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The D Programming Language Version 2 has a nifty method to overload an expression like this:

classInstance[someName] = someValue;

Or as D Function defined in this little example:

ref Map opIndexAssign(ref const(ValueT) value, ref const(NameT) name)
{
    this.insert(name, value);
    return this;
}

Is this possible in C++ (ideally without using the STL)? If so, how?

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up vote 8 down vote accepted

Normally, you would use a proxy object as the return type of operator[]; that object will have a custom operator= defined. The vector<bool> specialization in the C++ Standard Library uses a proxy to get the behavior you are looking for. The proxy-based solution isn't as transparent as the D version, though. The code is something like:

class proxy;

class my_map {
  public:
  proxy operator[](const key_type& k);
  // Rest of class
};

class proxy {
  my_map& m;
  key_type k;
  friend class my_map;
  proxy(my_map& m, const key_type& k): m(m), k(k) {}

  public:
  operator value_type() const {return m.read(k);}
  proxy& operator=(const value_type& v) {m.write(k, v); return *this;}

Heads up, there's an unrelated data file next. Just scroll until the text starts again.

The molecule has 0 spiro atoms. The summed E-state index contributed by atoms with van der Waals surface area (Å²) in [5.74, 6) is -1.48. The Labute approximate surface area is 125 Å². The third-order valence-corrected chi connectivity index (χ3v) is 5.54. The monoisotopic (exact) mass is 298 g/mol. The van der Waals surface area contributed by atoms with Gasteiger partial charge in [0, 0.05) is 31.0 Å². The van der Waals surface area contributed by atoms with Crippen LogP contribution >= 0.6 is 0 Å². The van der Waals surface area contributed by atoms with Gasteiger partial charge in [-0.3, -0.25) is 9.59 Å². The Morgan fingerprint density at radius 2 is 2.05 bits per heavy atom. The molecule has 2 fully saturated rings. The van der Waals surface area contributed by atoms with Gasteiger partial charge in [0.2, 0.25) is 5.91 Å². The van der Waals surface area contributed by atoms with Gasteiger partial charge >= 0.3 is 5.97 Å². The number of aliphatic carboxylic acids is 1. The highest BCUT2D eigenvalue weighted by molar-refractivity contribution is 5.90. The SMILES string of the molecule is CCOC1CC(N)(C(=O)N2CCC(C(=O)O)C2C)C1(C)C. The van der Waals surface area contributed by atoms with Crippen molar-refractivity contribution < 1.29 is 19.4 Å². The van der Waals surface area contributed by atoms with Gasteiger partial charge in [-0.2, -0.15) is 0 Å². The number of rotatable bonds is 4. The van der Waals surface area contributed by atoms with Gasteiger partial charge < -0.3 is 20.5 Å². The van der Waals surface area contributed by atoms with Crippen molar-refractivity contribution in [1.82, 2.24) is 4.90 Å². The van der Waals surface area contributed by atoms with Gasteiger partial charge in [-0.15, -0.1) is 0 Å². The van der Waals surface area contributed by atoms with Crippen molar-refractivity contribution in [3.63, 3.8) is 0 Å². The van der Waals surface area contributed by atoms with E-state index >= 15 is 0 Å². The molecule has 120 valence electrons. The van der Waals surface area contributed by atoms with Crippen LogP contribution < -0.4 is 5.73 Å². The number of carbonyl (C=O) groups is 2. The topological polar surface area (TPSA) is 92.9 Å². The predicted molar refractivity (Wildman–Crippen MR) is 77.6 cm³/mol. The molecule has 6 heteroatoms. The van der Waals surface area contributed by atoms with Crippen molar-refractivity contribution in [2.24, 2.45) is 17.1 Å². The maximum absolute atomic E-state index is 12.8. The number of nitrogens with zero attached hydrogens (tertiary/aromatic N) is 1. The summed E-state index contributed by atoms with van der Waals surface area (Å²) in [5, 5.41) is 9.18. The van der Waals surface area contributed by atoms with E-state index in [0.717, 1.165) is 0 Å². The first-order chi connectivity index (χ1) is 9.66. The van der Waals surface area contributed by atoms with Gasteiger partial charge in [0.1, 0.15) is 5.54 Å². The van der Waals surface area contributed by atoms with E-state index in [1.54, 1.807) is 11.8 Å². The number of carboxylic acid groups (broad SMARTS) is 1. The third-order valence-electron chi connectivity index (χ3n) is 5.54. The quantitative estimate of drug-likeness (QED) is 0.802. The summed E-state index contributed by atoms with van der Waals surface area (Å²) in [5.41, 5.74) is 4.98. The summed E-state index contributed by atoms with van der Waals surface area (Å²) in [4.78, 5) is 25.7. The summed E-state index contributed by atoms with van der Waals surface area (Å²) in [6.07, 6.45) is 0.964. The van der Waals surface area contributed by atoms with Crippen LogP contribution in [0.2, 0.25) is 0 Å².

};

proxy my_map::operator[](const key_type& k) {
  return proxy(*this, k);
}
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Thank you, that did the trick. I was actually able to (almost) entirely mimic the syntax in the D code, although this code uses iterator abuse (but mainly just to show how it's done): codepad.org/YK6uDHDq -- wish I could upvote twice! – user350814 Feb 9 '11 at 21:19

Not being familiar with D, I'm going to have to assume that your first code snippet ends up calling opIndexAssign with value = someValue and name = someName?

If so, it can be done in C++, but not in such a simple manner. You could overload the [] operator, and return a proxy object with a custom = operator as follows (very basic, contrived example):

class MyProxy
{
    public:
        MyProxy (int& ref) : valueRef(ref) { }
        MyProxy& operator = (int value) { valueRef = value; return *this; }
    private:
        int& valueRef;
};

class MyClass
{
    public:
        MyProxy operator [] (std::string name);
    private:
        int myVal;
};

MyProxy& MyClass::operator [] (std::string name)
{
    if (name.compare("myVal"))
        return MyProxy(myVal);

    ...
}

int main ( )
{
    MyClass mc;

    mc["myVal"] = 10; // Sets mc.myVal to 10
}

I'd like to strongly stress that the above is not very pretty/well formed code, just an illustration. It has not been tested.

EDIT: Too quick for me Jeremiah!!!

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